Government programme approved by lower house

Photo: CTK

The new centre-left coalition government headed by Prime Minister Vladimir Spidla narrowly won a vote of confidence on Wednesday in its first major test. All 101 deputies from the three parties in the coalition - Spidla's Social Democrats and the smaller centrist Christian Democrats and right-of-centre Freedom Union - voted in favour. In a predictably tight vote ninety-eight opposition MPs in the 200- seat parliament voted against. Pavla Horakova was there and talked to MPs before the vote.

Photo: CTK
Prime Minister Spidla has made the country's membership of the EU the key aim of his administration, but has put ambitions to join the euro on hold, due to plans to run high fiscal deficits as he creates a broader welfare state. The Czechs, along with nine other countries, are hoping to join the EU in 2004. Is this date really feasible, a question for Trade and Industry Minister Jiri Rusnok.

"I think the Czech Republic will be ready. The only question is will the EU be ready to accept new members."

I put the same question to MP Jaromir Kohlicek of the opposition Communists.

"I can't see any essential obstacle to this timing, whenever the EU is able to define its common agricultural policy and several other items."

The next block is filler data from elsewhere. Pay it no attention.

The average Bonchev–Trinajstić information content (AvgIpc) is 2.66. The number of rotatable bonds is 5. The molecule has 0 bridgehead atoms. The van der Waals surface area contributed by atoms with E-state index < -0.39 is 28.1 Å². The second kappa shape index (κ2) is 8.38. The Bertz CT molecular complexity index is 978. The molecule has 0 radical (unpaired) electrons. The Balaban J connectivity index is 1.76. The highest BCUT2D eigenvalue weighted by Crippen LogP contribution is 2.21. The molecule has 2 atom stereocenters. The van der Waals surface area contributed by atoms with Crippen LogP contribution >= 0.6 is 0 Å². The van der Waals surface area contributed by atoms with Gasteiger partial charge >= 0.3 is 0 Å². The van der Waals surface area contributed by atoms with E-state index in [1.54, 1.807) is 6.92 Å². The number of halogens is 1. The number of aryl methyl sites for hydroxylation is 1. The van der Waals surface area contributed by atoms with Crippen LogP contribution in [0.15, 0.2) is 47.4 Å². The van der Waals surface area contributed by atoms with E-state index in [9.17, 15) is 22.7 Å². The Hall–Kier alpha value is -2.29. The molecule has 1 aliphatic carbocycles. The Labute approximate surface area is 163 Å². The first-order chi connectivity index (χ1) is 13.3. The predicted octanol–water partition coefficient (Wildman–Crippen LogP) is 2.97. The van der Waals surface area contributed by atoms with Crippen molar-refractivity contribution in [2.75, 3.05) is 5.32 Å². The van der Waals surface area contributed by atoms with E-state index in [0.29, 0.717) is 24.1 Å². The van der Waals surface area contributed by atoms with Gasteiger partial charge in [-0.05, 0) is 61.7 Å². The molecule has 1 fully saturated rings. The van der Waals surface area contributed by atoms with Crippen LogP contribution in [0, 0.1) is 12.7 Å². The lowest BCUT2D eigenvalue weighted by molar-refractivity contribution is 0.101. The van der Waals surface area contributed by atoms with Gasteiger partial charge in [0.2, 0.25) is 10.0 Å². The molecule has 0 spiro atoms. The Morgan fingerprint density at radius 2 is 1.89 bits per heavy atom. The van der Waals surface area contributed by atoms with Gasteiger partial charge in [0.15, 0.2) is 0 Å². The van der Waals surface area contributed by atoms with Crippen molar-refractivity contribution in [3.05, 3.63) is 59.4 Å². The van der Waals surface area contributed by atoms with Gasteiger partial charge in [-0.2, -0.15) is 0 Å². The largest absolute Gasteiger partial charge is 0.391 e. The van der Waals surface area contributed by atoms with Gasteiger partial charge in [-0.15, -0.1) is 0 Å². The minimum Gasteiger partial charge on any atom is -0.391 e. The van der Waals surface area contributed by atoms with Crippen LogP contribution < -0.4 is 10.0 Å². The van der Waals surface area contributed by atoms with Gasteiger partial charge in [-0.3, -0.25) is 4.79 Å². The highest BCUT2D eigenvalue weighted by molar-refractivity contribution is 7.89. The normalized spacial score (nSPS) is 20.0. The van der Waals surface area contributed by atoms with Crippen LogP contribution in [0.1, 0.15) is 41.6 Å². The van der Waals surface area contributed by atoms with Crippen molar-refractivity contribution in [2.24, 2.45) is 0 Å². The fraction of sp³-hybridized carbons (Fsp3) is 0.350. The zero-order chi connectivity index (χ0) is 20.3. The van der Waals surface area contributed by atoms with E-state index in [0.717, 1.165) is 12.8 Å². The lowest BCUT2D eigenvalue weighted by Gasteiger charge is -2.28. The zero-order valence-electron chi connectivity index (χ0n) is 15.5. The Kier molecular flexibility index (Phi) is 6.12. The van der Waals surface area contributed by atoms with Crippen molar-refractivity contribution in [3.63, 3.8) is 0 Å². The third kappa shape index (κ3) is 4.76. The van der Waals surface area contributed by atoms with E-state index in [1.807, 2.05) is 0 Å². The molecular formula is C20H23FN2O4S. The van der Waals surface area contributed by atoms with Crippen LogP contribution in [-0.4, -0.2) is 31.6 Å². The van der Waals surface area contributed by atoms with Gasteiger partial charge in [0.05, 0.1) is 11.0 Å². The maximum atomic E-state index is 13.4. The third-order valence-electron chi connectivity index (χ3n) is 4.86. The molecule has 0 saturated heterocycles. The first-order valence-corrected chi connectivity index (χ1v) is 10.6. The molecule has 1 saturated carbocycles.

Immediately after the confidence vote the newly approved cabinet got to work, meeting on Wednesday night to discuss the 2003 budget. They approved Finance Ministry plans for a record budget deficit of 157 billion crowns, about six percent of the gross domestic product. Plans to run high public deficits have aroused the fury of the right of centre opposition Civic Democrats. This aspect of the government's policy makes Civic Democrat MP Martin Kocourek think there is not a long life ahead of the ruling coalition.

"This plan of debts and deficits will be very dangerous for our economy, so I expect after two years some type of crisis in our economy. It will be the first situation when the government coalition will be under the pressure of the opposition and then we will see. Of course, also the final conditions for our entering the EU will be the next step for the coalition to show their force."

Communist MP Jaromir Kohlicek was even more sceptical in his estimates.

"I am not a visionary but 101 votes of such a heterogeneous coalition can't be something that could be for me an indication for the possibility for this government to survive for more than this year's preparatory action of the new year's budget."

To the question whether he thinks the coalition would last its full four-year term, Trade and Industry Minister Jiri Rusnok had only this to say.

"I hope."